Posts Tagged Woodstock Fire/Rescue District

Woodstock Fire/Rescue District news

Excerpts from the

At the end of the 2020-21 fiscal year next spring, the budget for the Woodstock Fire/Rescue District projects a surplus of $455,000. And with any luck, the $600,000 line-of-credit loan the WFRD Board of Trustees approved this spring will be the last time the district has to borrow money to meet the payroll. For that, the district can thank voters who last year passed a referendum, with nearly 65 percent approval, to increase the WFRD tax rate by 20 percent.

The increase means that the 2020 property tax bill will increase by about $150 a year for the owner of a home with a market value of $250,000. With an extra $1.3 million a year coming in from the tax increase, the district has plans to add personnel and upgrade equipment. Although the tax increase was approved 13 months ago, it won’t be until later this month or early June that the district sees any new money.

A four-year strategic plan was adopted by the board in August for upgrading personnel, equipment, and buildings for the district, which covers 90 square miles around Woodstock. Among the personnel moves planned is the hiring of a deputy chief, which is a position that was eliminated years ago to save money as district finances got tight. 

Trustees are scheduled to have a public hearing on the 2020-21 budget at their meeting May 28. It’s likely they will adopt the budget then. The proposal anticipates $9.7 million in revenue, 80 percent of it from property taxes. The budget includes $9.3 million in expenses, but would appropriate $11.2 million, giving the district some room in case additional income is received from grants or other sources.

This past fiscal year, grant money included $87,000 from the state for a new station alerting system. A $130,000 federal grant in 2018 equipped each of the district’s three ambulances with a power cot and load system.

Capital expenses in the new budget plan include $300,000 for a new ambulance, but no decision will be made until later when officials are convinced the budget is under control.

Among new expenses in the budget will be pay increases for about three dozen firefighter/paramedics, who agreed in 2018 to forgo 2.5 percent raises for the first two years of a new three-year contract. Although they will not receive back pay for the two years of raises they agreed to waive, they will get an increase of more than 8 percent, which will place them at the pay level required in the third year of the contract.

Coronavirus concerns have been costly for the district, and as a result, the district suspended the 2018 collective bargaining agreement, which included cancellation of time off for all personnel which has cost the district about $45,000 in overtime so far. The firefighters union agreed to the move at the time because it was unknown what the effect of COVID-19 would be. They have asked that the contract be re-instated now that the worst fears have not be realized, but the board declined, promising an ongoing review of the situation and an easing back into full terms of the agreement as circumstances allow.

One recent casualty of the situation is the suspension of having fire trucks visit the homes of children whose birthday parties were canceled because of the pandemic. While it was good public relations, it was beginning to interfere with the district’s operational readiness with  five or six trips a day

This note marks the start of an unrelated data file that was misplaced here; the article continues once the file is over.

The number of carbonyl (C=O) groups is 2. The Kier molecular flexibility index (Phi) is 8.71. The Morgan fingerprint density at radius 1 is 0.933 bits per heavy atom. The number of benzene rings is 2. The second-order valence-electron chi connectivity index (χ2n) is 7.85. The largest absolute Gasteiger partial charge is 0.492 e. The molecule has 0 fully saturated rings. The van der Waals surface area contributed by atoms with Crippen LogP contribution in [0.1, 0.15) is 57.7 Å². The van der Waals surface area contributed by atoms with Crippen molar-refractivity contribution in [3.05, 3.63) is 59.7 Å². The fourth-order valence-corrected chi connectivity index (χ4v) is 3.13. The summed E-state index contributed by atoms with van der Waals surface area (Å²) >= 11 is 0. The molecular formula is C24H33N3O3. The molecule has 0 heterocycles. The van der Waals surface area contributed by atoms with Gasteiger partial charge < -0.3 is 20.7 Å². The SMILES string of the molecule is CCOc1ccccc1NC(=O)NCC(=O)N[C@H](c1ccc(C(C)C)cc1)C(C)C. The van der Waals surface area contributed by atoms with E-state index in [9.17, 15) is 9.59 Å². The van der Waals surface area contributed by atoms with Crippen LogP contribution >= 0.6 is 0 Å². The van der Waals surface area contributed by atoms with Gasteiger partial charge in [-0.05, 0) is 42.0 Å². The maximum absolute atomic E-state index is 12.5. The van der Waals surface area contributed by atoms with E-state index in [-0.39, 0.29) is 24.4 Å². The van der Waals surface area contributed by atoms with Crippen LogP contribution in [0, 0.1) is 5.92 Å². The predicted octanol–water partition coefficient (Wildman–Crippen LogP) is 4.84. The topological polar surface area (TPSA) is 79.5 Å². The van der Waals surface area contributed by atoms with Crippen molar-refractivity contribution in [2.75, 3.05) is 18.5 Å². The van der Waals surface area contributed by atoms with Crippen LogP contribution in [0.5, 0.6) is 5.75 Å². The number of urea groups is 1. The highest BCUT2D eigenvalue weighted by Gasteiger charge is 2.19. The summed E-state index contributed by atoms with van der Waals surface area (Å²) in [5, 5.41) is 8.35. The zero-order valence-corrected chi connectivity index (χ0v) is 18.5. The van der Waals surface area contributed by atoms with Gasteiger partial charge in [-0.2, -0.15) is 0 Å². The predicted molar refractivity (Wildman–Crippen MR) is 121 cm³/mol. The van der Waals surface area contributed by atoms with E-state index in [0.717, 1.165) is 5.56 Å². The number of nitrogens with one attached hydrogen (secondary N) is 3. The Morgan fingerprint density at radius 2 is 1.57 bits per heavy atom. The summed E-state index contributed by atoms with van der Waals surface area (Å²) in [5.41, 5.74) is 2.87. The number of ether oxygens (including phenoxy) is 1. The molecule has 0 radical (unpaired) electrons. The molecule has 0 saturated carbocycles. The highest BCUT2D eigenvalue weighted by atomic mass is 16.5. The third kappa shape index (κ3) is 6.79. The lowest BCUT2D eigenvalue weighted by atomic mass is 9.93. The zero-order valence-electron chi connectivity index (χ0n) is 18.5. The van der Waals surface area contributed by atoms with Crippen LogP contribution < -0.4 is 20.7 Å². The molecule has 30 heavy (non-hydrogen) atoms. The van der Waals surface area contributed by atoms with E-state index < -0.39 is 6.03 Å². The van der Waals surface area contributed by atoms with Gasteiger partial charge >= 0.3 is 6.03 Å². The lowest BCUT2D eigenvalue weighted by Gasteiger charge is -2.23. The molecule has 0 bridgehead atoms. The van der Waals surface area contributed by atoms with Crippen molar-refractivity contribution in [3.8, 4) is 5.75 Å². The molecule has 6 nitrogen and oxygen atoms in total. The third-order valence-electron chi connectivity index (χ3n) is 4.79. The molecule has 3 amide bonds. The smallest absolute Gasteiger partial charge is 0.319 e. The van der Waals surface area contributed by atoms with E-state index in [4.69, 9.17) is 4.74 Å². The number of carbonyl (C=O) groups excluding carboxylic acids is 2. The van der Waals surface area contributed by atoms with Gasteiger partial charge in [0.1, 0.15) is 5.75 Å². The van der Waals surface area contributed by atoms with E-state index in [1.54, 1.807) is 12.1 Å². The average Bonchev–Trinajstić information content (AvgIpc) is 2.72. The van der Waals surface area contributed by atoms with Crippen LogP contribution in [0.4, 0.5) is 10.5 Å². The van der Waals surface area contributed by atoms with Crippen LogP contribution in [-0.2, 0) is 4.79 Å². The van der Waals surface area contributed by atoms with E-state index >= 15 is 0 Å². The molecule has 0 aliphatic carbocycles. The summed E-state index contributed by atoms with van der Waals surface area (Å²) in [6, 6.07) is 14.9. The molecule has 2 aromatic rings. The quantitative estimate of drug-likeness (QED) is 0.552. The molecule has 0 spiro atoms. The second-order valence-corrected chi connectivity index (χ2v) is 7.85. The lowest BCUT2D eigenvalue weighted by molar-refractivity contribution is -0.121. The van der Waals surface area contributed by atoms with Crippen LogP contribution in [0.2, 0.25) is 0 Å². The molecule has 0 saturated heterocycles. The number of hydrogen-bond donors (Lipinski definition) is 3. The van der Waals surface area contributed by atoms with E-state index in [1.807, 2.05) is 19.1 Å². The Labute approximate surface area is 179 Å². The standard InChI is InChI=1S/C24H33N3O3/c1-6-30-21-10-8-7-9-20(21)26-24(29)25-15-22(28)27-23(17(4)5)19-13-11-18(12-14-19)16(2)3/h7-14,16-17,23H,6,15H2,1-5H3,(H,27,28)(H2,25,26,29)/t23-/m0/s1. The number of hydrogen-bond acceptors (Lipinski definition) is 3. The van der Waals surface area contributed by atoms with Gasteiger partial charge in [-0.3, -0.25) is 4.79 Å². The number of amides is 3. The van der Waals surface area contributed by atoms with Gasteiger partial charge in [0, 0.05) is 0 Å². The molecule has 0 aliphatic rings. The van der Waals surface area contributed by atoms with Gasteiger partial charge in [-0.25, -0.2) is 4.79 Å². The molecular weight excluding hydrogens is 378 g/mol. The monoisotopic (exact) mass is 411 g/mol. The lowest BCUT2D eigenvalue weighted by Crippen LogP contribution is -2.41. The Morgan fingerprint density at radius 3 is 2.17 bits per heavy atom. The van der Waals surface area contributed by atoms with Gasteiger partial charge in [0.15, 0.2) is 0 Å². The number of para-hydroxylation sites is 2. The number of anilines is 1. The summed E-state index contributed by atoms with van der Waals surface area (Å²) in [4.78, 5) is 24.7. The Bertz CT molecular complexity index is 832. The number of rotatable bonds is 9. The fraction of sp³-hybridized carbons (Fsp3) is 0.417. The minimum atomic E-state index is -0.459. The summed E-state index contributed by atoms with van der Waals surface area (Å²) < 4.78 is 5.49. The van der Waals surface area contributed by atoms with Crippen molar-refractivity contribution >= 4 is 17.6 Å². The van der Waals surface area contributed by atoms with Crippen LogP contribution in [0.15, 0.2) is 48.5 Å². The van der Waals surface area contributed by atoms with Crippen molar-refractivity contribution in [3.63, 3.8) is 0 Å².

Woodstock Fire/Rescue District news

Excerpts from the

Woodstock Fire/Rescue District had a structure fire October 23rd in the 800 block of West Avenue.

A woman, the lone occupant of the home at the time of the fire, escaped without injury. The house had working smoke detectors, but the woman apparently fled after hearing commotion in the garage.

The garage was heavily damaged, as was a car inside that firefighters later had towed into the driveway. Some fire damage occurred in the attic, and smoke throughout the home made it uninhabitable. Relatives were arranging for the woman to stay elsewhere. Firefighters were on the scene for about two hours after being called at 5:41 p.m.

The district’s 12-member shift was stretched thin as two ambulances had been called out less than an hour before the fire, and a traffic accident at U.S. 14 and Hartland Road just before 6 p.m. also required an ambulance.

Patients had to be transported to hospitals outside Woodstock, which delayed getting a second ambulance to the scene of the fire.

The district’s initial response involved an engine, one ambulance, and the shift commander. A second call brought the chief and a ladder truck. Fire units from Wonder Lake, Union, and Huntley also were at the scene.

How rare are structure fires in Woodstock? Of the 458 calls the district responded to in September, only four were fire calls, and none matched the scope of last week’s call. In 2018, about 1 percent of all calls were fire-related, whereas 75 percent were ambulance-related.


Woodstock Fire/Rescue District news

Excerpts from the

With a more focused mission statement and a new four-year strategic plan, the Woodstock Fire/Rescue District is looking to improve as a professional department. The goals include specifics in such areas as staffing, equipment, fiscal responsibility, response times, health and wellness, and training.